How to use Facebook comments system, manage events notifications and SEO boost using PrimeFaces/JSF

Posted Thursday November 10, 2011 ()

Here is how to use Facebook comments system for your web pages, subscribe to Facebook events notifications using PrimeFaces' remoteCommand component and boost your SEO chances by incorporating comments text directly into your PrimeFaces/JSF web pages. This is based on Facebook's documentation and partly based on our experience.

Creating the comments system.

Create a Facebook app for your website here. You will need your website's URL to create your Facebook app, Facebook in turn assigns an appId for your website/app.

After you have created your Facebook app, use your website URL to generate the commenting system codes using this Facebook wizard.

You should get a JavaScript code and the plugin code. The plugin code should go where you wanted the comments box to appear in the page. The JavaScript code looks like below. This can be placed anywhere in the body of your page. (Facebook recommends that this be inserted just after the opening <body> tag).

<div id="fb-root"></div>
<script>(function(d, s, id) {
  var js, fjs = d.getElementsByTagName(s)[0];
  if (d.getElementById(id)) {return;}
  js = d.createElement(s); = id;
  js.src = "//";
  fjs.parentNode.insertBefore(js, fjs);
}(document, 'script', 'facebook-jssdk'));</script>

Your appId is shown in line number 6 in the snippet shown above.

The wizard provides 2 options. The HTML5 and FBXML versions. The HTML5 generated plugin code should look like below.

<div class="fb-comments" 

The FBXML version needs the fb namespace which should be added as attribute to the html tag of your page. The plugin code like the HTML5 version, is the visible part of the comment system.

Choosing between HTML5 version and the FBXML version is a matter of personal choice.

The Facebook (fb) namespace

<html xmlns:fb=""
<!-- the rest of the html attriubles -->

The FBXML plugin code


The JavaScript code is common to both HTML5 and FBXML versions.

Note that colorscheme is optional and defaults to "light". You may also vary the width and num_posts (data-num_posts and data-width).

At this point you already have a working commenting system for your pages.

Handling notifications

Facebook provides an API where you are able to subscribe to various notification events. For comment plugin, the event comment.create is fired when a user leaves a comment in one your comment boxes. Use the following snippet to subscribe to this Facebook event notification from your PrimeFaces page.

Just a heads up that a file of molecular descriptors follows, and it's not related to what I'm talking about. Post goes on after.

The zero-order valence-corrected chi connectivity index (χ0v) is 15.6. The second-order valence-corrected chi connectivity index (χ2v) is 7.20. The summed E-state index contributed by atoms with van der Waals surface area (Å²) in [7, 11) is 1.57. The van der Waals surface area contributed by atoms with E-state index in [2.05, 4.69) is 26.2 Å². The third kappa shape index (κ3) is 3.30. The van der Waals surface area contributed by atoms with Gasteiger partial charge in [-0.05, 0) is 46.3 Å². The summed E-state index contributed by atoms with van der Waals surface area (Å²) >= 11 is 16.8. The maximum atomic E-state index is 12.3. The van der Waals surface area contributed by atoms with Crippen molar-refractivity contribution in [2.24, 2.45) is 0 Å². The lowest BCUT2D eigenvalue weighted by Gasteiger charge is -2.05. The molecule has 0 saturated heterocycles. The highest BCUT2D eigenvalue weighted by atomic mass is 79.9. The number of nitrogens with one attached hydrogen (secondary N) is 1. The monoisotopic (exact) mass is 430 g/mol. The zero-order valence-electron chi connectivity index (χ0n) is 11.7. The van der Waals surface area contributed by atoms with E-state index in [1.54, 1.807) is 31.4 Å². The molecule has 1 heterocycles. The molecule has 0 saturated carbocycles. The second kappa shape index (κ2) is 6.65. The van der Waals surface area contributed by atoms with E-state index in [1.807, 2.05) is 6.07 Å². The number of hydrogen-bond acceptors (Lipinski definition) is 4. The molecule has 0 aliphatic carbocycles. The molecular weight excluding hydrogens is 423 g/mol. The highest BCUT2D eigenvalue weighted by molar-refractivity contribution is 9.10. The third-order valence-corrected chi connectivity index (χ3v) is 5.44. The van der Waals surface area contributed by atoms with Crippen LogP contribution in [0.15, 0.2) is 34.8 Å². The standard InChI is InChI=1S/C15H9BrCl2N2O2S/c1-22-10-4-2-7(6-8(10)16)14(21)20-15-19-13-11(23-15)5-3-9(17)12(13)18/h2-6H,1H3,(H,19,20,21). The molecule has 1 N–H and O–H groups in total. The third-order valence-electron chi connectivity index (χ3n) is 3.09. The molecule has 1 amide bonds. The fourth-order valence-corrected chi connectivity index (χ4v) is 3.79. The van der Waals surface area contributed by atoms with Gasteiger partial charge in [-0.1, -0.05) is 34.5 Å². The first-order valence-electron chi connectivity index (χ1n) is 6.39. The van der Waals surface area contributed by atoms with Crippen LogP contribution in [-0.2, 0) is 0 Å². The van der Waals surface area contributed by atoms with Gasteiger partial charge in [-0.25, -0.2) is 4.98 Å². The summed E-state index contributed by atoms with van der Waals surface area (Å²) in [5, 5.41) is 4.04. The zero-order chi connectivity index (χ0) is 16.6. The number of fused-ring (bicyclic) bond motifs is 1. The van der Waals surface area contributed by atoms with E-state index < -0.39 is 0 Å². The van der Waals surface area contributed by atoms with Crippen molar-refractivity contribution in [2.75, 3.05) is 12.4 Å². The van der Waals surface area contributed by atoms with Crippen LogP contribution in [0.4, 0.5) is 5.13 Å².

window.fbAsyncInit = function() {
        FB.init({appId: 'YOUR_APP_ID',
            status: true,
            cookie: true,
            xfbml: true});

            function(response) {
                notify_them ({param_response:response.href,source_c:'comments_box'});


     <p:remoteCommand  name="notify_them" process="@this" 
           actionListener="#{howtoBlogsBean.handleFbEvent}" />

PrimeFaces has a component called p:remoteCommand. This component enable us to exchange actions and data from JavaScript to a PrimeFaces component and to a backing bean.

The JavaScript callback function notify_them (line 10) is set as the name of our p:remoteCommand (line 17). Parameters to our notify_them JavaScript function is passed along to PrimeFaces and is available as a request parameter to our handleFbEvent of our backing bean. See below.

public void handleFbEvent(ActionEvent ev) {
    HttpServletRequest request = (HttpServletRequest) FacesContext.
    String response = request.getParameter("param_response");
    String source = request.getParameter("source_c");

    Email mail = new Email();

    try {
        mail.send("", "Facebook comments", response, null);
    } catch (Exception e) {

    // Or any other task required by your application


You can use the above mechanism to manage other Facebook notification events. Please check the FB.Event.subscribe documentation for the list of notifications events.

SEO boost.

Facebook comments live in an iframe which is believed to be not crawled by search engine's spiders/robots. Comments text can be accessed through Facebook's Graph API shown below:{YOUR_PAGE_URL}